As with any industry, the web API space faces different approaches to standardization. Not least of which are the differences between how API providers choose to define their APIs in a machine readable way with API specifications and description languages.

API definitions have emerged as ways to annotate API functionalities, and there are still many out there catering to varying web service architectures. Working with varying languages like JSON, YAML, Markdown, RAML, or WADL, API definitions can be a powerful tool for things like generating interactive documentation or API testing.

While many experienced users understand the subtleties between terminologies in our realm, this does create somewhat of an entry barrier for those who aren’t long-term developers or veteran API evangelists. This is ever important when we discuss common ways Application Programming Interfaces are described.

Today, we’re going to describe some of the most widely used API definitions, seeing how each is used and where they fit into the API provider’s tool box. While we won’t cover every single definition ever created, our list will provide a solid introduction into varying API specification approaches, their chosen description languages, and their significance within the industry.

6 Common API Specification Types

We’ll first start by listing the most common specifications and description languages for web APIs.

OpenAPI Specification / Swagger

OpenAPI Specification: The OpenAPI Specification, formally known as Swagger, is a popular specification and framework implementation designed to be both human and machine readable. Because the OpenAPI Specification is simply the new name for the Swagger project and its various updates, this definition overlaps with Swagger.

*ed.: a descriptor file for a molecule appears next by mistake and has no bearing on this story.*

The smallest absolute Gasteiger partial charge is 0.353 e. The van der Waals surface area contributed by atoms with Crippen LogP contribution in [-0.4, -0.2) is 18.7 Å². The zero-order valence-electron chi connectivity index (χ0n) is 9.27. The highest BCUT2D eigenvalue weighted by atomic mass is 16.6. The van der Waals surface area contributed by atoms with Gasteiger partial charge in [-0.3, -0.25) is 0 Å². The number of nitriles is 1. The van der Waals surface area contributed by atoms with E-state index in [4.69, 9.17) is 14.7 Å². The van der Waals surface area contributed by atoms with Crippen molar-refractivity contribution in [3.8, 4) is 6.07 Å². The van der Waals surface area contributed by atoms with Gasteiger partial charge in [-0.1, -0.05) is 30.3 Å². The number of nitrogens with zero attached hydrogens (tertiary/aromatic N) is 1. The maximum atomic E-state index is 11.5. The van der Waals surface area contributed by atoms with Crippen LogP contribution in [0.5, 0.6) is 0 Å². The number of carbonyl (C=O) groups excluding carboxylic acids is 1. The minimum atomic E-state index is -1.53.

Swagger: Swagger is an API framework specification based on JSON that is designed to be both machine and human readable. The Swagger specification is used to create a RESTful interface that maps resources and operations inherent to the API, allowing for ease of discoverability without the need to access source code or further documentation.

While the technical definition of Swagger would focus mostly on this framework, Swagger is also used to refer to the collection of resources which tie into it. The Swagger Editor, for instance, allows for the creation of a Swagger definition to tie into the Swagger Codegen tool to generate server implementations, which can then be explored via the Swagger UI exploration tool.

While versions 1.0 through 1.2 are still supported by many providers, most are moving towards 2.0 supporting JSON and YAML, which is known by its rebranded name of the OpenAPI Specification.

Swagger is language agnostic, with various developers extending this to language specification derivations and solutions supporting Scala, HTML5, Java, Actionscript 3, and others. This broad base is part of what drove the transition to the repositioning as “OpenAPI Specification”, as the solution is extremely extensible and open for mutation.

Swagger example from Apiary tutorials:

Read More About The OpenAPI Initiative


RAML: RAML is a Modeling Language specifically designed to support both REST API documentation in addition to those who do not strictly adhere to REST standards, such as those that rely on SOAP or RPC architectures. This makes RAML very powerful, allowing developers to take advantage of extensively modified frameworks and other solutions not designed in the classical REST approach.

Make no mistake, however — RAML is still a REST-oriented approach to documentation.